IMAP (Internet Message Access Protocol)
Internet Message Access Protocol (IMAP) is a protocol for e-mail retrieval and storage.
The Internet Message Access Protocol (commonly known as IMAP) is an
Application Layer Internet protocol that allows an e-mail client to
access e-mail on a remote mail server. The current version, IMAP version
4 revision 1 (IMAP4rev1), is defined by RFC 3501. An IMAP server
typically listens on well-known port 143. IMAP over SSL (IMAPS) is
assigned well-known port number 993.
IMAP supports both on-line and off-line modes of operation. E-mail
clients using IMAP generally leave messages on the server until the user
explicitly deletes them. This and other characteristics of IMAP
operation allow multiple clients to manage the same mailbox. Most e-mail
clients support IMAP in addition to Post Office Protocol (POP) to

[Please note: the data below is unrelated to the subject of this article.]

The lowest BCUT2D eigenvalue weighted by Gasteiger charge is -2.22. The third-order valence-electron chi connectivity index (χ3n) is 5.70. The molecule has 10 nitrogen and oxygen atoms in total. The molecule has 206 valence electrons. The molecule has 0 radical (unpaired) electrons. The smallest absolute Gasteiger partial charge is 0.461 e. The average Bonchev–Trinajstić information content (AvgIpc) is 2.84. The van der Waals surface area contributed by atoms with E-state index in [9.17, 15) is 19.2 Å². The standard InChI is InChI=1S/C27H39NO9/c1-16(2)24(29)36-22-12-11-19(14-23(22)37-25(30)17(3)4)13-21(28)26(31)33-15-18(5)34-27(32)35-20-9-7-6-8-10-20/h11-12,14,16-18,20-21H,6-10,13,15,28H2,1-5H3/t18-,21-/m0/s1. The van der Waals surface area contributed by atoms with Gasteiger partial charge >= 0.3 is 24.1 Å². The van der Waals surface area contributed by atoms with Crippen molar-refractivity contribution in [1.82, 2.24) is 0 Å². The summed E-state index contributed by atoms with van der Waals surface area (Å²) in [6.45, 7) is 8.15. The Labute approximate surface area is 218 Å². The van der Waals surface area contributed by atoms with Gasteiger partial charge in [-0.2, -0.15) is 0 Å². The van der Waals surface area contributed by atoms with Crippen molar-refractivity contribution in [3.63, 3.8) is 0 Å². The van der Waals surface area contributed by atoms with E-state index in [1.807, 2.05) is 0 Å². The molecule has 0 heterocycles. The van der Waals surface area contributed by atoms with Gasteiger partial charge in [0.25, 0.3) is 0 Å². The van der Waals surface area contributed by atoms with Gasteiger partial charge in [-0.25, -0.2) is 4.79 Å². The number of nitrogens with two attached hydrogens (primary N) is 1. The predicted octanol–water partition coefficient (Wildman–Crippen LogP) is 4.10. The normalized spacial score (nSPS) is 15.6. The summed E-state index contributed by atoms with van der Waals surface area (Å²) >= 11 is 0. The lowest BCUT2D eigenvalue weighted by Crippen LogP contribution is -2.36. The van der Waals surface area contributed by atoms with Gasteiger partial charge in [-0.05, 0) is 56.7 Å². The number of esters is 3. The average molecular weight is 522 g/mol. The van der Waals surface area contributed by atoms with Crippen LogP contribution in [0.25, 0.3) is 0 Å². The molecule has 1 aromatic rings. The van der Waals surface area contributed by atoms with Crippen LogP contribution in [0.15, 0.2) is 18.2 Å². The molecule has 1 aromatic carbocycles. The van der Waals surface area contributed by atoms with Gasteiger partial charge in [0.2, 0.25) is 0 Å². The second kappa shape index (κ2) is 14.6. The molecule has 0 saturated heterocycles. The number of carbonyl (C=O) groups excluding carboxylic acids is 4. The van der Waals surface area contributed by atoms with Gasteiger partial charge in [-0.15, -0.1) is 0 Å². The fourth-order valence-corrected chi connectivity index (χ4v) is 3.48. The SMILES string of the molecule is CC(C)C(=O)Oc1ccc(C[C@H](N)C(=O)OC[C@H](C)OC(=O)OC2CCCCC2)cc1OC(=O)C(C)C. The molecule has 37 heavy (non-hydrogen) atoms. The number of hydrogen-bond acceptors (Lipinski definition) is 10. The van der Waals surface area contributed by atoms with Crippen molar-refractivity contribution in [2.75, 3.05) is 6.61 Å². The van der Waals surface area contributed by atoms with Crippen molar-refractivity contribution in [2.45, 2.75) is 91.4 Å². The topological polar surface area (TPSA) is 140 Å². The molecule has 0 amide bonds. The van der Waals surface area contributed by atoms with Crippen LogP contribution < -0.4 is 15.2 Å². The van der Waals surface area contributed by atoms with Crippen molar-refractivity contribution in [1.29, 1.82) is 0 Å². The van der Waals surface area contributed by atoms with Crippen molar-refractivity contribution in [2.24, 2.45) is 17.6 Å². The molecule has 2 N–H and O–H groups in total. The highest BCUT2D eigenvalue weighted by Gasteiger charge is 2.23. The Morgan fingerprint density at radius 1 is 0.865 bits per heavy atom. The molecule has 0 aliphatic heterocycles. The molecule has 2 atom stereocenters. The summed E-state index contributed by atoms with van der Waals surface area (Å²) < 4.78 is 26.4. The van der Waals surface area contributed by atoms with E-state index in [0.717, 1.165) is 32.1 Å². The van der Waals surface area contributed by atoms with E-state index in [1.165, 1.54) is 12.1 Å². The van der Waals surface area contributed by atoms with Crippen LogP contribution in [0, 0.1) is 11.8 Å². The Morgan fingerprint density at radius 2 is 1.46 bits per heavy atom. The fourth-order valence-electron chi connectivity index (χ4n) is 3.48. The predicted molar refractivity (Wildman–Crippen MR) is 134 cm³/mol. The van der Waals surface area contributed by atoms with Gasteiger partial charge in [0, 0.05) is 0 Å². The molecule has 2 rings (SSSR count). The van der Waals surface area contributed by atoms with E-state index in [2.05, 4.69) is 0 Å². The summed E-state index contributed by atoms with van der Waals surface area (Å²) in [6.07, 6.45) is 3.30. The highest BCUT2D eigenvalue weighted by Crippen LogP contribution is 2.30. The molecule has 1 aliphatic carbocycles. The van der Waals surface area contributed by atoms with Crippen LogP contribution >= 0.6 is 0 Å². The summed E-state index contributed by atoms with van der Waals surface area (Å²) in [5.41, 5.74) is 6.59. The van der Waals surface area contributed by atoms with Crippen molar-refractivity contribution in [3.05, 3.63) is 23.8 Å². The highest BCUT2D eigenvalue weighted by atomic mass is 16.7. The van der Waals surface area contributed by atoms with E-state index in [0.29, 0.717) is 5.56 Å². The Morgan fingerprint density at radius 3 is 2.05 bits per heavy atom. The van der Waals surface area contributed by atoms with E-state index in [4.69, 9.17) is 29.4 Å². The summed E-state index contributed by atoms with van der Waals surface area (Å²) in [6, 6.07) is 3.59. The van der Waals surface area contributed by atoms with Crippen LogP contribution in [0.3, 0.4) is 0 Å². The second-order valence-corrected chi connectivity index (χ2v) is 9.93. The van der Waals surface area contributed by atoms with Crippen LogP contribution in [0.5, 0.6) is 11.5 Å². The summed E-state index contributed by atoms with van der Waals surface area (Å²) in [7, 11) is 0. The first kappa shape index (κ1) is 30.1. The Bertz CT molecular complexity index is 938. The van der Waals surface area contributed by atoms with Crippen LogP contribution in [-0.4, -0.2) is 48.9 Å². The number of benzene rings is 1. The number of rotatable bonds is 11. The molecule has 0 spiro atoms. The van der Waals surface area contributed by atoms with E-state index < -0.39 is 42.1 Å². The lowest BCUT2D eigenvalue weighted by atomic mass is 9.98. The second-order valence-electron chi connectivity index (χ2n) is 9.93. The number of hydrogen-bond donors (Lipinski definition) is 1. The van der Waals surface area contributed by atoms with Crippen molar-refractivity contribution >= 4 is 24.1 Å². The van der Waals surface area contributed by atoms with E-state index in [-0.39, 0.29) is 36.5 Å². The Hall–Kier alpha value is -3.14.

retrieve messages; however, fewer e-mail services support IMAP. IMAP
offers access to the mail storage. Clients may store local copies of the
messages, but these are considered to be a temporary cache.
Incoming e-mail messages are sent to an e-mail server that stores
messages in the recipient's e-mail box. The user retrieves the messages
with an e-mail client that uses one of a number of e-mail retrieval
protocols. Some clients and servers preferentially use vendor-specific,
proprietary protocols, but most support SMTP for sending e-mail and POP
and IMAP for retrieving e-mail, allowing interoperability with other
servers and clients. For example, Microsoft's Outlook client uses MAPI,
a Microsoft proprietary protocol to communicate with a Microsoft
Exchange Server. IBM's Notes client works in a similar fashion when
communicating with a Domino server. All of these products also support
POP, IMAP, and outgoing SMTP. Support for the Internet standard
protocols allows many e-mail clients such as Pegasus
Mail or Mozilla Thunderbird to access these servers, and allows the
clients to be used with other servers.
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